This gospel parable tells us a very important spiritual truth, that is, “Everyone who exalts himself will be humbled, and the man who humbles himself will be exalted.”! (Lk 14:11; SM) That is, God humbles the proud and raises up the humble! A parallel passage is found in the same gospel of Luke in chapter 18: 9-14. It is the parable on the Pharisee and the Tax Collector.

The parable tells us that a Pharisee and a tax collector went to the Temple to pray. The Pharisee prayed to himself, thanking God that he was not greedy, dishonest and adulterous, like the rest of men, particularly, he was not like the tax collector. He fasted twice a week and he gave tithes (10%) of all of his income to the Temple. The tax collector on the other hand prayed to God for mercy. The tax collector was justified but the Pharisee was not justified! Again, “For everyone who raises himself up will be humbled, but anyone who humbles himself will be raised up.” (Lk 18:14; NJB)

Indeed, pride is the greatest sin and humility is the greatest virtue! Satan (the Devil) fell from heaven because of pride (1 Tm 3:6)! (CGDB) And Satan tempted Adam and Eve with the Original Sin of pride; and Adam and Eve fell also because of pride! The Pharisees in today’s gospel fell also because of pride! But most importantly, the world was saved because of humility, because of the humility of Jesus Christ!

The letter to the Philippians tells us that Jesus the second Adam and the new Adam was opposite of the first Adam and the old Adam who was proud, who though a man wanted to be God! Jesus was God but he humbled himself and became man and he became lower than man by accepting death on the cross, but the Father raised him from the dead and saved the whole world through him! (Ph 2:6-9; NJB)

In the “Gospel Acclamation” today Jesus tells us: “Shoulder my yoke and learn from me, for I am gentle and humble in heart.” (Mt 11:29; SM) That is, carry the cross of Jesus and learn from Jesus, for he is gentle and humble in heart, that is, he depends on God the Father, he trust and believe in God his Father. He puts his faith in God his Father! A proud man on the other hand trust, believe and depend on himself. He puts his faith in himself!

Saint Augustine (354-430) was asked as to which are the three most important virtues! St. Augustine answered: “humility, humility and humility”! If we were to ask St. Augustine which are the three biggest sins, I believe he will answer: “pride, pride and pride”! Again, “Everyone who exalts himself will be humbled, and the man who humbles himself will be exalted.”! (Lk 14:11; SM)

The first reading follows the theme of the gospel. The first reading tells us that God favors the humble and he listens to the prayers of the humble (NJB), but there is no cure for the sickness of the proud! (Lefrois) Thus we read in the first reading:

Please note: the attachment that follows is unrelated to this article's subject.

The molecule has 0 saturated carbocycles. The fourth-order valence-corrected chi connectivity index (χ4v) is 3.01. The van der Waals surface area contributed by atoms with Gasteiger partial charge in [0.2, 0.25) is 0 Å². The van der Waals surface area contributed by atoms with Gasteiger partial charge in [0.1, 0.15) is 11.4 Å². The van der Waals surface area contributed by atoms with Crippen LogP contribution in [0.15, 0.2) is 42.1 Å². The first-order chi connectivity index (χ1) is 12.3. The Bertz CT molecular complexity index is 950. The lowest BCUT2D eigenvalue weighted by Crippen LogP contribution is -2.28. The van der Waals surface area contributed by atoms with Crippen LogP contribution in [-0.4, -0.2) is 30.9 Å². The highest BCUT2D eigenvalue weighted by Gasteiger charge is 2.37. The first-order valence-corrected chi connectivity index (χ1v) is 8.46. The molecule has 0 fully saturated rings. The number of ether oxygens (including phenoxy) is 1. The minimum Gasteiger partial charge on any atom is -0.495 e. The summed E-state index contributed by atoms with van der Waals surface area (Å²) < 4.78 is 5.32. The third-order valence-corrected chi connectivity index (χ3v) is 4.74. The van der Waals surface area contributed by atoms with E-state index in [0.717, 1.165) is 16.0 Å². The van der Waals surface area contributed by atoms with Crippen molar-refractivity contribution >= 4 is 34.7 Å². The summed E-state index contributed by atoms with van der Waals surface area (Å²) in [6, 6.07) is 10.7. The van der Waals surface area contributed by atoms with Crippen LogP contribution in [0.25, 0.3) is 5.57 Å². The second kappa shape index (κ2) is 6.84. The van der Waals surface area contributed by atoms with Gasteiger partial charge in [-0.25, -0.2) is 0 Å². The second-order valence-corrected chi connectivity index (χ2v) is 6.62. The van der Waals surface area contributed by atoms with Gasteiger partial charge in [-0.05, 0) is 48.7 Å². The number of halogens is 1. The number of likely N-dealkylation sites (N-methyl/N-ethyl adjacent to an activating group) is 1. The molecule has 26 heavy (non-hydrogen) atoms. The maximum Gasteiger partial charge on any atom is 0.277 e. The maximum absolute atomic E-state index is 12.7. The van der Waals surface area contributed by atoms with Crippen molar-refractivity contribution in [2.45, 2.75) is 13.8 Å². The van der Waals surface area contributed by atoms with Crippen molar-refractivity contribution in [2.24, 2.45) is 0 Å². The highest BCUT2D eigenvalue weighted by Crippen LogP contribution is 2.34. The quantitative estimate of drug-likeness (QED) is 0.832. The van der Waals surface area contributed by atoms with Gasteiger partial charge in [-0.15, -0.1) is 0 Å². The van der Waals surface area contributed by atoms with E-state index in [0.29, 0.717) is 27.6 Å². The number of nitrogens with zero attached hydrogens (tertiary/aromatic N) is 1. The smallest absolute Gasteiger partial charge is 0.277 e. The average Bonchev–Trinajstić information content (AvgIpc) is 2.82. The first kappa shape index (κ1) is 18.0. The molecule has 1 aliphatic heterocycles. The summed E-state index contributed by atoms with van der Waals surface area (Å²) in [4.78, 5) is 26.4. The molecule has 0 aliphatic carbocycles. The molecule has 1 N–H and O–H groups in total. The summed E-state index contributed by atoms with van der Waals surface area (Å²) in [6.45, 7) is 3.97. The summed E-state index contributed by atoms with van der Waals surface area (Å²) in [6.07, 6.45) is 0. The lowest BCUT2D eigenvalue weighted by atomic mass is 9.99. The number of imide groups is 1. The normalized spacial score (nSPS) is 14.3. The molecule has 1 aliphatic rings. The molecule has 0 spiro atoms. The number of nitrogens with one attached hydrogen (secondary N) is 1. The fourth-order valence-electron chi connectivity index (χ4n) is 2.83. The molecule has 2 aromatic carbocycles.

“The greater you are, the more you should behave humbly, and then you will find favor with the Lord; for great though the power of the Lord is, he accepts the homage of the humble. There is no cure for the proud man’s malady, since an evil growth has taken root in him.” (Si 3:18-20. 28; SM)

The last verse (v. 28) of the above quotation – “There is no cure for the proud man’s malady” – reminds me of what Cardinal Rozales of the Philippines said in our annual priests’ retreat in “Bundu Tuhan”, Sabah some years back. He said that in order for us to be humble we need to be humbled / humiliated! We cannot humble ourselves but others can humble/humiliate us and help us to be humble! Therefore if someone humbles/humiliates you, give thanks to God! Praise the Lord!

The responsorial psalm follows the theme of the first reading. The responsorial psalm tells us that God gives new life and home to the poor and the humble! The responsorial psalm is a hymn of praise to God who gives new life and home to the poor and the humble. (Fuller)

The responsorial psalm has three stanzas. The first and second stanzas tell us to give praise to God. The third stanza tells us that God gives new life and home to the poor and the humble. (CSB) Thus the response of the responsorial psalm which is taken from the third stanza:

“In your goodness, O God, you prepared a home for the poor. (for the humble; NJB)

Indeed, God gives a home to the poor and the humble not only on earth, but also in heaven! (Fuller) Thus the second part of the second reading tells us about heaven! The second reading tells us that we will be in heaven with God the Father, with Jesus Christ, with the angels, with the saints, and with one another, indeed with the whole world! (NJBC; Craghan) Thus we read in the second reading:

“But what you have come to is Mount Zion and the city of the living God, the heavenly Jerusalem where the millions of angels have gathered for the festival, with the whole Church in which everyone is a ‘first-born son’ and a citizen of heaven. You have come to God himself, the supreme Judge, and been placed with spirits of the saints who have been made perfect; and to Jesus, the mediator who brings a new covenant.”! (Heb 12:22-24; SM)

Indeed, just as we fell from heaven with the pride of Satan, we will go to heaven with the humility of Jesus!